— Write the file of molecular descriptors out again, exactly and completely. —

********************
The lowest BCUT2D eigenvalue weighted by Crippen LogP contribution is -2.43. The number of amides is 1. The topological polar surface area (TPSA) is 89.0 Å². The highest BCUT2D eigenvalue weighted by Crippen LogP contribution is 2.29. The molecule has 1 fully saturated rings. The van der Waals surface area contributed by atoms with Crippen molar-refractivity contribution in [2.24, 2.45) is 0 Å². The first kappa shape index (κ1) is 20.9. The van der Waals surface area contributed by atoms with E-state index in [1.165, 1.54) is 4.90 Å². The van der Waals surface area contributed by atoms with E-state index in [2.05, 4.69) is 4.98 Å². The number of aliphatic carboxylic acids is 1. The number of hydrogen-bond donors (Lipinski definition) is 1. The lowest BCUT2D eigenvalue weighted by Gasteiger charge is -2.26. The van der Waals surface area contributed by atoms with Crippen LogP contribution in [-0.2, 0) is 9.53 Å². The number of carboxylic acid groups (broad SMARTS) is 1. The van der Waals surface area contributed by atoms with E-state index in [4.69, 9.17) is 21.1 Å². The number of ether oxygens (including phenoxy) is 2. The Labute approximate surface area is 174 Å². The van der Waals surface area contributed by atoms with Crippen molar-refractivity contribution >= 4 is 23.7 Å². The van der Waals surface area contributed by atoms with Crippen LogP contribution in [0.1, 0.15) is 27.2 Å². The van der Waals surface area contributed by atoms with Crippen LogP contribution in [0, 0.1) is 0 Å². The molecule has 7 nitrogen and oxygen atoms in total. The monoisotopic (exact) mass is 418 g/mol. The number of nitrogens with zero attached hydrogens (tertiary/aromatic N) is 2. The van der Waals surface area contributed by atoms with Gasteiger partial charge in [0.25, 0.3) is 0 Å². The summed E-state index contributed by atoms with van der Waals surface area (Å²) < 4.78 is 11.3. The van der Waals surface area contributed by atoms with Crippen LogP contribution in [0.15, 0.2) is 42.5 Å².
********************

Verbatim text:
The lowest BCUT2D eigenvalue weighted by Crippen LogP contribution is -2.43. The number of amides is 1. The topological polar surface area (TPSA) is 89.0 Å². The highest BCUT2D eigenvalue weighted by Crippen LogP contribution is 2.29. The molecule has 1 fully saturated rings. The van der Waals surface area contributed by atoms with Crippen molar-refractivity contribution in [2.24, 2.45) is 0 Å². The first kappa shape index (κ1) is 20.9. The van der Waals surface area contributed by atoms with E-state index in [1.165, 1.54) is 4.90 Å². The van der Waals surface area contributed by atoms with E-state index in [2.05, 4.69) is 4.98 Å². The number of aliphatic carboxylic acids is 1. The number of hydrogen-bond donors (Lipinski definition) is 1. The lowest BCUT2D eigenvalue weighted by Gasteiger charge is -2.26. The van der Waals surface area contributed by atoms with Crippen LogP contribution in [-0.2, 0) is 9.53 Å². The number of carboxylic acid groups (broad SMARTS) is 1. The van der Waals surface area contributed by atoms with E-state index in [4.69, 9.17) is 21.1 Å². The number of ether oxygens (including phenoxy) is 2. The Labute approximate surface area is 174 Å². The van der Waals surface area contributed by atoms with Crippen molar-refractivity contribution >= 4 is 23.7 Å². The van der Waals surface area contributed by atoms with Crippen LogP contribution in [0.1, 0.15) is 27.2 Å². The van der Waals surface area contributed by atoms with Crippen LogP contribution in [0, 0.1) is 0 Å². The molecule has 7 nitrogen and oxygen atoms in total. The monoisotopic (exact) mass is 418 g/mol. The number of nitrogens with zero attached hydrogens (tertiary/aromatic N) is 2. The van der Waals surface area contributed by atoms with Gasteiger partial charge in [0.25, 0.3) is 0 Å². The summed E-state index contributed by atoms with van der Waals surface area (Å²) < 4.78 is 11.3. The van der Waals surface area contributed by atoms with Crippen LogP contribution in [0.15, 0.2) is 42.5 Å².